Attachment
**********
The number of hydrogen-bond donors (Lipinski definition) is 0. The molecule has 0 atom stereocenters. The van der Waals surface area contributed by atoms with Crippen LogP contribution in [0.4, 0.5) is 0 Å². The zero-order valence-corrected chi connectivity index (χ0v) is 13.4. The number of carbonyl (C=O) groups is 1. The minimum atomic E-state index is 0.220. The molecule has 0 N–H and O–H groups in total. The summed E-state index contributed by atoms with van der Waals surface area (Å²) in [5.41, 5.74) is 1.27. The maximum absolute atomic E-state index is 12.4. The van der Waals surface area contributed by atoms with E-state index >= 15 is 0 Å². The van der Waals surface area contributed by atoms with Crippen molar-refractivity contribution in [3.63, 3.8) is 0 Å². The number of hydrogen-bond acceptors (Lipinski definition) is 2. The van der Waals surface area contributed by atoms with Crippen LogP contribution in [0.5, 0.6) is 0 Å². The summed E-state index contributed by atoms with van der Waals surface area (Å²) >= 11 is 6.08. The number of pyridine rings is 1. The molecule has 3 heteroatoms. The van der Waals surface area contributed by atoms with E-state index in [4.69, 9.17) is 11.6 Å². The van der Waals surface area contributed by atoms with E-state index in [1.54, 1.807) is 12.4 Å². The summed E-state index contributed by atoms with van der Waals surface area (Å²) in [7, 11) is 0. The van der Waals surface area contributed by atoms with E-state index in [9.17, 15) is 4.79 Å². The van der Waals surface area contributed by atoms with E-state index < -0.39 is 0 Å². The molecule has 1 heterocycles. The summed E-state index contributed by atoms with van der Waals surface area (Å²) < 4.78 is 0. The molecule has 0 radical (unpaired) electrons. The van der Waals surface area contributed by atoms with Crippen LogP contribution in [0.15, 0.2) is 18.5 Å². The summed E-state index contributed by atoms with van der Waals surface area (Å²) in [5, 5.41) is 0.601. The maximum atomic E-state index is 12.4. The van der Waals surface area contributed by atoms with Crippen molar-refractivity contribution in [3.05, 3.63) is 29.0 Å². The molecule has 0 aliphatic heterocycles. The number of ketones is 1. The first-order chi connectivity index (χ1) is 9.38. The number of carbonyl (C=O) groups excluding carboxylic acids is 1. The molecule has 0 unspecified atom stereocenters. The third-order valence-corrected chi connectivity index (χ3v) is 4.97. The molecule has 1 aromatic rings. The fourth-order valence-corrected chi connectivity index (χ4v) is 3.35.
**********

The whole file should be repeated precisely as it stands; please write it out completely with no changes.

The number of hydrogen-bond donors (Lipinski definition) is 0. The molecule has 0 atom stereocenters. The van der Waals surface area contributed by atoms with Crippen LogP contribution in [0.4, 0.5) is 0 Å². The zero-order valence-corrected chi connectivity index (χ0v) is 13.4. The number of carbonyl (C=O) groups is 1. The minimum atomic E-state index is 0.220. The molecule has 0 N–H and O–H groups in total. The summed E-state index contributed by atoms with van der Waals surface area (Å²) in [5.41, 5.74) is 1.27. The maximum absolute atomic E-state index is 12.4. The van der Waals surface area contributed by atoms with E-state index >= 15 is 0 Å². The van der Waals surface area contributed by atoms with Crippen molar-refractivity contribution in [3.63, 3.8) is 0 Å². The number of hydrogen-bond acceptors (Lipinski definition) is 2. The van der Waals surface area contributed by atoms with Crippen LogP contribution in [0.5, 0.6) is 0 Å². The summed E-state index contributed by atoms with van der Waals surface area (Å²) >= 11 is 6.08. The number of pyridine rings is 1. The molecule has 3 heteroatoms. The van der Waals surface area contributed by atoms with E-state index in [4.69, 9.17) is 11.6 Å². The van der Waals surface area contributed by atoms with E-state index in [1.54, 1.807) is 12.4 Å². The summed E-state index contributed by atoms with van der Waals surface area (Å²) in [7, 11) is 0. The van der Waals surface area contributed by atoms with E-state index in [9.17, 15) is 4.79 Å². The van der Waals surface area contributed by atoms with E-state index < -0.39 is 0 Å². The molecule has 1 heterocycles. The summed E-state index contributed by atoms with van der Waals surface area (Å²) < 4.78 is 0. The molecule has 0 radical (unpaired) electrons. The van der Waals surface area contributed by atoms with Crippen LogP contribution in [0.15, 0.2) is 18.5 Å². The summed E-state index contributed by atoms with van der Waals surface area (Å²) in [5, 5.41) is 0.601. The maximum atomic E-state index is 12.4. The van der Waals surface area contributed by atoms with Crippen molar-refractivity contribution in [3.05, 3.63) is 29.0 Å². The molecule has 0 aliphatic heterocycles. The number of ketones is 1. The first-order chi connectivity index (χ1) is 9.38. The number of carbonyl (C=O) groups excluding carboxylic acids is 1. The molecule has 0 unspecified atom stereocenters. The third-order valence-corrected chi connectivity index (χ3v) is 4.97. The molecule has 1 aromatic rings. The fourth-order valence-corrected chi connectivity index (χ4v) is 3.35.